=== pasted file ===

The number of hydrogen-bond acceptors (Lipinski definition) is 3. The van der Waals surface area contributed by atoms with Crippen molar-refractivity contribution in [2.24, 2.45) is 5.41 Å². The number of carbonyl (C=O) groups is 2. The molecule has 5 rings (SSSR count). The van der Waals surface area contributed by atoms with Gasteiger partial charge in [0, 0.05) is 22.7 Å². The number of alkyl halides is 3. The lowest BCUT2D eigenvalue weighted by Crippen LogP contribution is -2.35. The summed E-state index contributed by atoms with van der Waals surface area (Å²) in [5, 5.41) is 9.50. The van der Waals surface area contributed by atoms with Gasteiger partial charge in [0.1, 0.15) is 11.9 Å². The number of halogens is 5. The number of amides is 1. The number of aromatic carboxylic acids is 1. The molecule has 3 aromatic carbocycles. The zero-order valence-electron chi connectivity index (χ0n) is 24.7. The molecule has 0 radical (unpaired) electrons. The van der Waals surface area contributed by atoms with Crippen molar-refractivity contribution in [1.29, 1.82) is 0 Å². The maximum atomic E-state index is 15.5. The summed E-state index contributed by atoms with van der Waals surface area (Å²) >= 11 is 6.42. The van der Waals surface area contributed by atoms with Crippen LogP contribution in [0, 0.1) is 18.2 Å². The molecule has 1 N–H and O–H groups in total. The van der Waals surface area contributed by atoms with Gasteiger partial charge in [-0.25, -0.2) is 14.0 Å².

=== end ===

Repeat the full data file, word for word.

The number of hydrogen-bond acceptors (Lipinski definition) is 3. The van der Waals surface area contributed by atoms with Crippen molar-refractivity contribution in [2.24, 2.45) is 5.41 Å². The number of carbonyl (C=O) groups is 2. The molecule has 5 rings (SSSR count). The van der Waals surface area contributed by atoms with Gasteiger partial charge in [0, 0.05) is 22.7 Å². The number of alkyl halides is 3. The lowest BCUT2D eigenvalue weighted by Crippen LogP contribution is -2.35. The summed E-state index contributed by atoms with van der Waals surface area (Å²) in [5, 5.41) is 9.50. The van der Waals surface area contributed by atoms with Gasteiger partial charge in [0.1, 0.15) is 11.9 Å². The number of halogens is 5. The number of amides is 1. The number of aromatic carboxylic acids is 1. The molecule has 3 aromatic carbocycles. The zero-order valence-electron chi connectivity index (χ0n) is 24.7. The molecule has 0 radical (unpaired) electrons. The van der Waals surface area contributed by atoms with Crippen molar-refractivity contribution in [1.29, 1.82) is 0 Å². The maximum atomic E-state index is 15.5. The summed E-state index contributed by atoms with van der Waals surface area (Å²) >= 11 is 6.42. The van der Waals surface area contributed by atoms with Crippen LogP contribution in [0, 0.1) is 18.2 Å². The molecule has 1 N–H and O–H groups in total. The van der Waals surface area contributed by atoms with Gasteiger partial charge in [-0.25, -0.2) is 14.0 Å².